If one were looking for evidence of structural evolution in an organization where would one look? Well according to Narayanan and Raman (2004) one wouldnâ€™t look at their supply chain â€“ or at least not very closely. â€œMost companies donâ€™t worry about the behavior of their partners while building supply chains . . . Every firm behaves in ways that maximize its own interests, but companies assume, wrongly, that when they do so, they also maximize the supply chainâ€™s interestsâ€ (Â¶ 4).
Narayanan and Raman (2004) look at the impact of incentives on supply chains and how structuring the right deal can make or break a companyâ€™s competitiveness. Cisco, for example, ended up writing off over $2.5B in inventory as a result of sloppy deal with its suppliers in April 2001 (Â¶ 1). Campbellâ€™s lost control over their ability to normalize production due to discounts offered to distributors who used the opportunity to forward purchase rather than passing the incentive onto their retailers (Â¶ 27).
These examples provide both good and bad examples of structural evolution at work. Scott (2003) notes of the impact of structural evolution by observing â€œWeick rejects the notion that evolution necessarily entails improvements in the surviving forms. He points out that successful interlocking of behaviors (that is, organized patterns of action) â€˜can occur without any necessary increase in the productivity or viability of the systemâ€™ (1979: 179)â€ (p. 115). Such is the case with Campbell and Cisco. Scott also notes however that
Evolutionary theories assume that change occurs through a continuous cycle of variation, selection, and retention. New elements such as rules or routines arise through random change; selection occurs primarily through the competition for scarce resources, and retention preserves them through some type of copying or reproduction process. (p. 181)
Again, no more so is this readily apparent than in supply chain management. From looking at the examples provided by Narayanan and Raman (2004), it seems apparent that while there are a myriad of ways organizations can be structured the same does not seem to be true for supply chains. This is mainly attributable to three factors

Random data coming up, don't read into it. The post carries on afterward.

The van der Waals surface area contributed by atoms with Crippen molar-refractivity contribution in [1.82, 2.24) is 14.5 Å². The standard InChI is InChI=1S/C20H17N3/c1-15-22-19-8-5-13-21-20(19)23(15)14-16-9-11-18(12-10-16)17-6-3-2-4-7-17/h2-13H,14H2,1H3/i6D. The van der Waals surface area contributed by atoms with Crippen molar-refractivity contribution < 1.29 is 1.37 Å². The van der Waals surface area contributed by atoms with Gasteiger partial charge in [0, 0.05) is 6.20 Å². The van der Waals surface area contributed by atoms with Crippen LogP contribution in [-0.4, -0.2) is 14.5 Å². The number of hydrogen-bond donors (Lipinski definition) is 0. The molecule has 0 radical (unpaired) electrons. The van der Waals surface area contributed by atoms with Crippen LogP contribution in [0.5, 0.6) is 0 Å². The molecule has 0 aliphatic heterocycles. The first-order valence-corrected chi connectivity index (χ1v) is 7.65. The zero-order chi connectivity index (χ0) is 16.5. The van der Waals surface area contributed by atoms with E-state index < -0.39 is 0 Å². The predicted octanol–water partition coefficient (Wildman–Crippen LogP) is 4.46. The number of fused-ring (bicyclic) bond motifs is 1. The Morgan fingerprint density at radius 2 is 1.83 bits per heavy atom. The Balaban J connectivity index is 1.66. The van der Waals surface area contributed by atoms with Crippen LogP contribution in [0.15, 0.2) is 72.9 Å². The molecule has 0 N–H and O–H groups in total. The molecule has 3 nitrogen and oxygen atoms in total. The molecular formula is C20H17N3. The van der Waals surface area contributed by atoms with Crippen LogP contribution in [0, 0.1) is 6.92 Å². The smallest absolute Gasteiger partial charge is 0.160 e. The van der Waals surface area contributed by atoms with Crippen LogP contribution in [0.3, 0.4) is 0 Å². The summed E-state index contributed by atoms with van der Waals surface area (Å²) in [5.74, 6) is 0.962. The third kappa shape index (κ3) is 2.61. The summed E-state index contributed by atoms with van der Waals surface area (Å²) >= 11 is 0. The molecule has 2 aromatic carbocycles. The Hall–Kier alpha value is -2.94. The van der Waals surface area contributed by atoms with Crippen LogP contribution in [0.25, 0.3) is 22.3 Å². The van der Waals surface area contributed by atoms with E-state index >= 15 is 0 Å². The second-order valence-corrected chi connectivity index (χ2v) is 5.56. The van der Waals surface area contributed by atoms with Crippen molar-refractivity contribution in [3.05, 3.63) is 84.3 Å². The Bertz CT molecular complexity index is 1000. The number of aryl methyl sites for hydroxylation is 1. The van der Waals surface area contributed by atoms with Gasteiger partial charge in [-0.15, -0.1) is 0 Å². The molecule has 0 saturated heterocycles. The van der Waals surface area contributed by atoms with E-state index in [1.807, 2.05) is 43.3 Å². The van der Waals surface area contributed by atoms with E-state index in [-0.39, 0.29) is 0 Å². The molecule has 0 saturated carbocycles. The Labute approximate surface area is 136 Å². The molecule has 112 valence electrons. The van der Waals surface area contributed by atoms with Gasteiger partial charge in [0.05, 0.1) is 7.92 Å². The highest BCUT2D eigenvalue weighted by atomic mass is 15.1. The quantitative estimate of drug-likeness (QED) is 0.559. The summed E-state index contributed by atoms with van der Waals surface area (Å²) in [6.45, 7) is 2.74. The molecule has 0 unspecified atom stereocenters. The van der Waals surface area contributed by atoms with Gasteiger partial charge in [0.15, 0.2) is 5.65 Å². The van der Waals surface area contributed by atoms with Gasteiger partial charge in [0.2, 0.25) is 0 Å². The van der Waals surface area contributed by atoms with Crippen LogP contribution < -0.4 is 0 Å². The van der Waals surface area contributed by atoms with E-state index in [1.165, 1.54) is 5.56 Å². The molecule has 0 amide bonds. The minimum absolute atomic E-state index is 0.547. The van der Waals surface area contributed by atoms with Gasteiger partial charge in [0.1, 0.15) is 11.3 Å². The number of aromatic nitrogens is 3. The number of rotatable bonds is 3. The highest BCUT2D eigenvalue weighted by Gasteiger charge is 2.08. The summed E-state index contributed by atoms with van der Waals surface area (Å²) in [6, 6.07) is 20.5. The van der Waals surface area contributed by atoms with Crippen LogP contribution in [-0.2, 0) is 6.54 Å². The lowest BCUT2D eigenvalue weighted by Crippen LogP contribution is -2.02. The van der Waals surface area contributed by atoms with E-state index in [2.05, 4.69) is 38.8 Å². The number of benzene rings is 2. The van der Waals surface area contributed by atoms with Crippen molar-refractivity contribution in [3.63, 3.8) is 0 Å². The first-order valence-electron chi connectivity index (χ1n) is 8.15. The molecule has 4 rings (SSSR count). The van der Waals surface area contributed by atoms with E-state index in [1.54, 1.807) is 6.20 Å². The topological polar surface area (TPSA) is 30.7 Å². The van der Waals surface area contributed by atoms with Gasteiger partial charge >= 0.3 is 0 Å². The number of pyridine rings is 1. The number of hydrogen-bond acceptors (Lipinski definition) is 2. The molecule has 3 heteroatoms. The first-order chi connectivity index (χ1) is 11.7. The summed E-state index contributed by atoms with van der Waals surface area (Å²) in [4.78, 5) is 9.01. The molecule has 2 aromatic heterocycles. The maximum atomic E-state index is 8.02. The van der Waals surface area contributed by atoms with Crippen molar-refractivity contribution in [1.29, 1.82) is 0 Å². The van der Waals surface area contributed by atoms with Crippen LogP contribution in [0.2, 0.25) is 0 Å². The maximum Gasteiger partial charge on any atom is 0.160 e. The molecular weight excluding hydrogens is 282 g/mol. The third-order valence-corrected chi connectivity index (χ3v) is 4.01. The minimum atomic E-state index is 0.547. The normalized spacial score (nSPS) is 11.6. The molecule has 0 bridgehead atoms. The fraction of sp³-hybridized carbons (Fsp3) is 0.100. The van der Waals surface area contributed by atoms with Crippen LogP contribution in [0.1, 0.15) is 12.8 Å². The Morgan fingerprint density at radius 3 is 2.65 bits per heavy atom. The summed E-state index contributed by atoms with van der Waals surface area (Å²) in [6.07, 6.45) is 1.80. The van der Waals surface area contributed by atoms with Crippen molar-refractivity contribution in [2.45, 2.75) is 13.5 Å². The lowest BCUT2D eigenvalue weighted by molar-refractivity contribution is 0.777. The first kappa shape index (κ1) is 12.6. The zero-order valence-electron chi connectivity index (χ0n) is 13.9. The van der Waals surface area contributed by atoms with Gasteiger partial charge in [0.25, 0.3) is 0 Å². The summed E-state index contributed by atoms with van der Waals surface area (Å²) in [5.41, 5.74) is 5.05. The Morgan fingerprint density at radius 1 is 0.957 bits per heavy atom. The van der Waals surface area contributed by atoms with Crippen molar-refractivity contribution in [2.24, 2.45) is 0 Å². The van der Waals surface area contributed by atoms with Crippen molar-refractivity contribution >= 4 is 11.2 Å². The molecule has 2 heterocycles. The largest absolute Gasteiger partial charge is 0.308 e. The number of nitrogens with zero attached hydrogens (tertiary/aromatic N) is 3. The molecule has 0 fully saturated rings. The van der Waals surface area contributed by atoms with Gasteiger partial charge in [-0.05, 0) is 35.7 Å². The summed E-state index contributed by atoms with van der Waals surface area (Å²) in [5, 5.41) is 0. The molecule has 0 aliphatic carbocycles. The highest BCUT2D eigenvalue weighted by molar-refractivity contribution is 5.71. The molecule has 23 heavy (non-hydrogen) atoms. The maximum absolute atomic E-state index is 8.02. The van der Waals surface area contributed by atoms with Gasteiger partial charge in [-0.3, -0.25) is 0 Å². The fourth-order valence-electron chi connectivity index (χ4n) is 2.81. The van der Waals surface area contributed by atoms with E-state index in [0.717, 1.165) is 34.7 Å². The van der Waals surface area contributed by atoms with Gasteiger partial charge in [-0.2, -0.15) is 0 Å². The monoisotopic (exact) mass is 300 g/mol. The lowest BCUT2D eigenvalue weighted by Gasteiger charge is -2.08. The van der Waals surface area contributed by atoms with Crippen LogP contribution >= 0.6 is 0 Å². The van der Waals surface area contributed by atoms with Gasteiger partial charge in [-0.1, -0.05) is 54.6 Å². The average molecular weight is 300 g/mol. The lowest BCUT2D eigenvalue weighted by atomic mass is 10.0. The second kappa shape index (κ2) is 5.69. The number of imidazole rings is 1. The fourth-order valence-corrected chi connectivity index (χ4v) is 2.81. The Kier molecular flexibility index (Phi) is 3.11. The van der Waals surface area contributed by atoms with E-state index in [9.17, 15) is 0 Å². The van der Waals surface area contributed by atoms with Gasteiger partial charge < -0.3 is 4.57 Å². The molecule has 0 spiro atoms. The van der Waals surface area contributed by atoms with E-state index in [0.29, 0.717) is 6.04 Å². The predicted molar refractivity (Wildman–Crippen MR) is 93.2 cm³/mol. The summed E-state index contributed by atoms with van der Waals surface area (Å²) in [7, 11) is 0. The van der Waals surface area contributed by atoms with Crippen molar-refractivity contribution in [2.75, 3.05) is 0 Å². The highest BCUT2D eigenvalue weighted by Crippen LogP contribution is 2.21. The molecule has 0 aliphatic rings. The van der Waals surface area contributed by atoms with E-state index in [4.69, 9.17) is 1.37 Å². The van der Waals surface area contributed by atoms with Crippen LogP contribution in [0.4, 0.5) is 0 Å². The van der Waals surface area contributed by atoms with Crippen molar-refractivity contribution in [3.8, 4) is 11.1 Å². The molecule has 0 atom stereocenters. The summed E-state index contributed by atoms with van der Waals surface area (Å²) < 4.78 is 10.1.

- Lack of transparency between the partners,
- Lack of key information or shared knowledge between the partners, and
- Badly designed incentive schemes.
Also, supply chain management, since it is seldom under the direct control of a single organization, becomes a game of trial and error that follows Weickâ€™s three phases of evolution: variation, selection, and retention (Scott, 2003, p. 98).
One of the key issues influencing this evolutionary process is the level of trust that must be built up between the various partners. Suppliers to the auto industry, for example, are reluctant to be transparent with their financial data for fear of being pressured to reduce margins. The same can be said for a number of other industries and firms including those mega distributors such as Wal-Mart. The problem can be summed up in a single question: who receives the spoils of the surplus produced when margins are squeezed?
From an outside perspective, the Wal-Mart mentality could be summed up as â€œif you price it right, it will sellâ€. Price becomes a major competitive edge for mega distributors. But price isnâ€™t always a deciding factor for the consumer. So is it in a supplierâ€™s best interest to produce $3M in widgets with a ROI of 12% or $12M with a ROI of 3%?
By the mega distributorâ€™s standards, producing more for less is good business practice. However from the supplier standpoint this increase in volume is accompanied by an increase in risk to the firm. If there is no corresponding financial offset the benefits of producing more may put it at a strategic disadvantage. There needs to be some surplus available to mitigate chance shocks to the organization. Distributors that squeeze their supplier’s margins in this way while keeping their own margins intact are therefore reaping the benefits that should, in part, rightly go to the supplier.
It would seem then that Narayanan and Raman (2004) utopia of supply chain management is a near impossible state to achieve. Negotiation of supplier relationships must take into account the fair and equitable distribution of profit surpluses across the entire value chain and not simply between the supplier and the distributor. Those negotiations must balance the opportunity for profit with the opportunity for increased markets, provide a reasonable benefit, and minimize the risk inherent in such systems. The evolutionary approach to negotiation of supply chains becomes important therefore as buyers donâ€™t necessarily want to lose good suppliers and suppliers donâ€™t want to lose markets for their goods. The true competitive advantage of supply chains however can only come about when all the partners have transparency and influence across the entire value chain.
Narayanan, V.G. & Raman, A. (2004). Aligning Incentives in Supply Chains. Harvard Business Review, October 2004. Retrieved on January 20, 2005 from http://harvardbusinessonline.hbsp.harvard.edu/b01/en/hbr/hbrsa/current/0411/article/R0411F.jhtml
Scott, W.R. (2003). Organizations: Rational, natural, and open systems (5th ed.). Upper Saddle, NJ: Prentice Hall.